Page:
Close observers will notice that the circled detection for frame 6 is in a slightly different location in image set 4 than it is in image set 3. This isn't an error. Initial detection locations in image set 3 are the center pixel of a threshed blob (for 2014 YZ49 a blob is always just one pixel). I refine those locations by modeling a 2D gaussian centroid for subpixel resolution. It works best for brighter, largeer blobs, but it caught a bit more position information in frame 6 which reduces the position error when compared to JPL's crosshair in the frame a bit.
Image 6: Finally, this is the overloaded everything frame. It's a cumulative image of all 6 detection frames with detection centers in red, JPL position locations at the crosshairs and the subset of detection locations that solve with orbit determination in green. The OD solved positions are determined by taking the 6 detections in the candidate link and then attempting to solve all combinations of them starting with 6 then 5 then 4 etc.. to find the longest set that solves. These 4 green detections are the first and longest set that solves with Open Orb. The MPC formatted input file for Open Orb is here.
- High background frame rejection: I've used a lot of methods to reject bad frames from my analysis in the past but throwing out frames with high background levels right off the bat is far and away the easiest and most useful technique I've employed thus far. It produces much cleaner difference images than rejection based on background subtraction paired with frame quality tests post subtraction. Just get rid of the high background frames from the start and work with only the frames with the lowest background levels.
- Optimal frame coaddition/integration: Perhaps I've buried the lede here, but this is the crux of the analysis and the main reason that I could find 2014 YZ49 which is moving across a TESS FFI at a rate ~3.7 pixels per day. This means its in one TESS pixel for 6.5 hours (24/3.7). So the optimal duration of coaddition/integration is 13 hours (2 x 6.5 as each FFI is a 30 minute observation) because you can't accumulate any more light in one pixel past that duration - sorta. In reality there's no guaranteeing the object you're trying to detect is just entering a pixel at the start of your optimal integration. Additionally, light from the object in an adjacent pixel can accumulate in your detection pixel as well, so there's some wiggle room around the 'optimal' specification. In practice, 'optimal plus a few' seems like the best strategy. I first tried this analysis with 13 frames and did indeed detect 2014 YZ49, but I was able to find a few more detections with the 15 frame integration I used in this write up.
Ideas and next steps:
- Systematizing this process and searching complete FFIs: As I've been writing up this detection I've been considering how I might find a 2014 YZ49-like object without knowing where it is first. There are at least 2 fundamental challenges to that goal. 1. I have to be able to look at a larger region of space. I just can't test a bunch of 200x200 cutouts all the time as there are ~104 of them in a single FFI. 2. There are a lot of parameters that I tune for each analysis: background level cutoffs, thresholding and clip sigmas, linking constraints and tolerances etc.. Solving the first issue goes a long way towards managing the second, but these both still stand in the way of making the analysis processes non-interactive. Right now it's still pretty interactive. I have some ideas for reproducing detections like this one with whole FFIs (or at least larger cutouts), so that might be the next thing I look into.
- Open Orb convergence: There was an interesting poster at the October 2020 AAS meeting comparing the precision of various orbit determination tools (including Open Orb). The poster (Chernyavskaya et al., 2020) from DIRAC, took a close look at the ephemerides produced by various OD tools and compared them to JPL Horizons ephemerides to determine which tools produced the best matches. I've long wondered how many observations it would take for Open Orb to converge on decent orbits as observations in the ballpark of 3-12 do not seem to represent true orbits well (at least for TNOs). They often solve but the orbital elements can be pretty off from the true elements of the object. I thought it'd be interesting to look at OD solutions for increasing numbers of Horizons 'observations' to see where convergence to a true orbit occurs - especially for TNOs where the arc of real observations is bound to be short.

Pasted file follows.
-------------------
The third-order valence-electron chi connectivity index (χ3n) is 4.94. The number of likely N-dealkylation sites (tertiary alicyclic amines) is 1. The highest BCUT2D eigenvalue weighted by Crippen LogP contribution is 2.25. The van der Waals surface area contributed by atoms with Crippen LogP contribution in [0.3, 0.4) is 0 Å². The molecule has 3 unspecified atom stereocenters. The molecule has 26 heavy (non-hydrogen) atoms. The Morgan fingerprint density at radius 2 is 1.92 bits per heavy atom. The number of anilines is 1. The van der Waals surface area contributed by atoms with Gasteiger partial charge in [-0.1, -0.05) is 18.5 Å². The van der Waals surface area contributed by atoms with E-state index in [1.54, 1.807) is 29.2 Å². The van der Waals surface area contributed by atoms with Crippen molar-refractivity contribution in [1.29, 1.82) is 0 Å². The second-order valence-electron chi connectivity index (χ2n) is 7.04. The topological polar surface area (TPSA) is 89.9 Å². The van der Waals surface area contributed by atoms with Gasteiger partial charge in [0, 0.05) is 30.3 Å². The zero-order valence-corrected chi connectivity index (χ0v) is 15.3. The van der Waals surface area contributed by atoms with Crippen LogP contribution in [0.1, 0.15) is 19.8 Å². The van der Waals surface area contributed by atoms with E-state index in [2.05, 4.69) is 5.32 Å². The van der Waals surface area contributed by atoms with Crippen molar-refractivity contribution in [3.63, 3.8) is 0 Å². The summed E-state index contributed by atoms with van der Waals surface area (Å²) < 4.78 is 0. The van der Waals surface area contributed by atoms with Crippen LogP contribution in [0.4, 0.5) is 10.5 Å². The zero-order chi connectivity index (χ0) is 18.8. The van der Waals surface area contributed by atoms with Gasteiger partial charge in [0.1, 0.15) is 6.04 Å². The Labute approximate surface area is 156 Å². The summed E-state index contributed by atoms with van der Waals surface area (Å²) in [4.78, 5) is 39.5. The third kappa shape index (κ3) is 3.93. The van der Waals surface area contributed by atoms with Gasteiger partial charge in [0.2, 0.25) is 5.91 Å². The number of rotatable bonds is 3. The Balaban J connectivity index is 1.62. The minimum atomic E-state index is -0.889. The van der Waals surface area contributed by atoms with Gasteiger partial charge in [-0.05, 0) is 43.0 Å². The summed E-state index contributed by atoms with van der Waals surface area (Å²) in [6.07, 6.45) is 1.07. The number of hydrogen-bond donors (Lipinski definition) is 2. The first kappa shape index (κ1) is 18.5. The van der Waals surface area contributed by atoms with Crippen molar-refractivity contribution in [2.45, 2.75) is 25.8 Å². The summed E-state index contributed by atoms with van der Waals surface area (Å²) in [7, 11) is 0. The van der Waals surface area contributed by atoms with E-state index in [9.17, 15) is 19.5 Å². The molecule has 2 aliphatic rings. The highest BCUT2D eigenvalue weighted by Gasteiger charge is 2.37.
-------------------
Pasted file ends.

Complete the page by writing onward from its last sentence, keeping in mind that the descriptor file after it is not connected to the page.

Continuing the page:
I was fortunate to happen upon 2014 YZ49 in my exploration of TESS sectors. I guess I could have pulled some ephemerides and done some math to find objects that were moving at a slow enough on-sky rate to attempt to detect with image differencing (in fact, that'd still be a good project), but analysing subsectors of TESS FFIs until a good candidate appeared allowed me to further enhance my fast object detection capabilities at the same time. I haven't written up anything on it yet, but I'm frequently getting 95-100% recall for 19th magnitude or brighter objects with single frame difference imaging analysis. After I detect fast objects I check the field for slow objects and try to pull something out with a longer integration. That's how 2014 YZ49 presented itself. And now I've proven to myself that at least some magnitude 21 objects are detectable with TESS if they move slowly enough. I can't imagine I'll be able to go much deeper than this - certainly not to 22 mag - but maybe a touch dimmer is possible. I'll continue to be on the lookout.
Finally, I would be remiss if I did not thank Dr. Matthew Holman again for a brief email correspondence that influenced this study. Dr. Holman simply suggested that dim object detection with TESS was background limited and that image differencing only worked for coadditions that kept an object in 1-2 pixels. From these two insights I extracted the high background frame rejection and optimal coaddition duration concepts that I credit this detection to. And with this detection I'm approaching the magnitude limits that Holman et. al., 2019 found with shift and stack image processing techniques for TESS. The big caveat is that their approach can find objects down to ~22 mag in TESS regardless of their on-sky velocity. My method really constrains you to looking for slow moving objects that stay in one pixel long enough to yield a detection.